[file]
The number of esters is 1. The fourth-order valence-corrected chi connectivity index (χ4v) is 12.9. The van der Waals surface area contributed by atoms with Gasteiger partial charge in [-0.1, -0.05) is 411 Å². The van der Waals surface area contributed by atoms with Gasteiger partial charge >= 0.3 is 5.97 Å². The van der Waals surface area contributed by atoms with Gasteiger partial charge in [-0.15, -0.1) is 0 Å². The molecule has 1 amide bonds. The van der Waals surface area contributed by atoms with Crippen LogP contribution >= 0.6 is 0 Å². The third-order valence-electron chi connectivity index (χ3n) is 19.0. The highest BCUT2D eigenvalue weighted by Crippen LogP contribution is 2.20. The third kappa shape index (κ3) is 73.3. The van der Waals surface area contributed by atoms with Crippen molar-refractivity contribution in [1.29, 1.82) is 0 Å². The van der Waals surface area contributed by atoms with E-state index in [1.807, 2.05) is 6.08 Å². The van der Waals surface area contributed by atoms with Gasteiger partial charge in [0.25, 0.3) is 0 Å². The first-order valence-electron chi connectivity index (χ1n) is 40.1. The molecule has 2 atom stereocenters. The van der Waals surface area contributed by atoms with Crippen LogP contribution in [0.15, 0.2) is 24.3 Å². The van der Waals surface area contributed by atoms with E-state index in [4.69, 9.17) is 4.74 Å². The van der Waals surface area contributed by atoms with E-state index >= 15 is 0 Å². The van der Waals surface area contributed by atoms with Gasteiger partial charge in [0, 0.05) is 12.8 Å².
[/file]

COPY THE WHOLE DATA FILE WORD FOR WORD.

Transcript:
The number of esters is 1. The fourth-order valence-corrected chi connectivity index (χ4v) is 12.9. The van der Waals surface area contributed by atoms with Gasteiger partial charge in [-0.1, -0.05) is 411 Å². The van der Waals surface area contributed by atoms with Gasteiger partial charge >= 0.3 is 5.97 Å². The van der Waals surface area contributed by atoms with Gasteiger partial charge in [-0.15, -0.1) is 0 Å². The molecule has 1 amide bonds. The van der Waals surface area contributed by atoms with Crippen LogP contribution >= 0.6 is 0 Å². The third-order valence-electron chi connectivity index (χ3n) is 19.0. The highest BCUT2D eigenvalue weighted by Crippen LogP contribution is 2.20. The third kappa shape index (κ3) is 73.3. The van der Waals surface area contributed by atoms with Crippen molar-refractivity contribution in [1.29, 1.82) is 0 Å². The van der Waals surface area contributed by atoms with E-state index in [1.807, 2.05) is 6.08 Å². The van der Waals surface area contributed by atoms with Gasteiger partial charge in [0.25, 0.3) is 0 Å². The first-order valence-electron chi connectivity index (χ1n) is 40.1. The molecule has 2 atom stereocenters. The van der Waals surface area contributed by atoms with Crippen LogP contribution in [0.15, 0.2) is 24.3 Å². The van der Waals surface area contributed by atoms with E-state index in [4.69, 9.17) is 4.74 Å². The van der Waals surface area contributed by atoms with E-state index >= 15 is 0 Å². The van der Waals surface area contributed by atoms with Gasteiger partial charge in [0, 0.05) is 12.8 Å².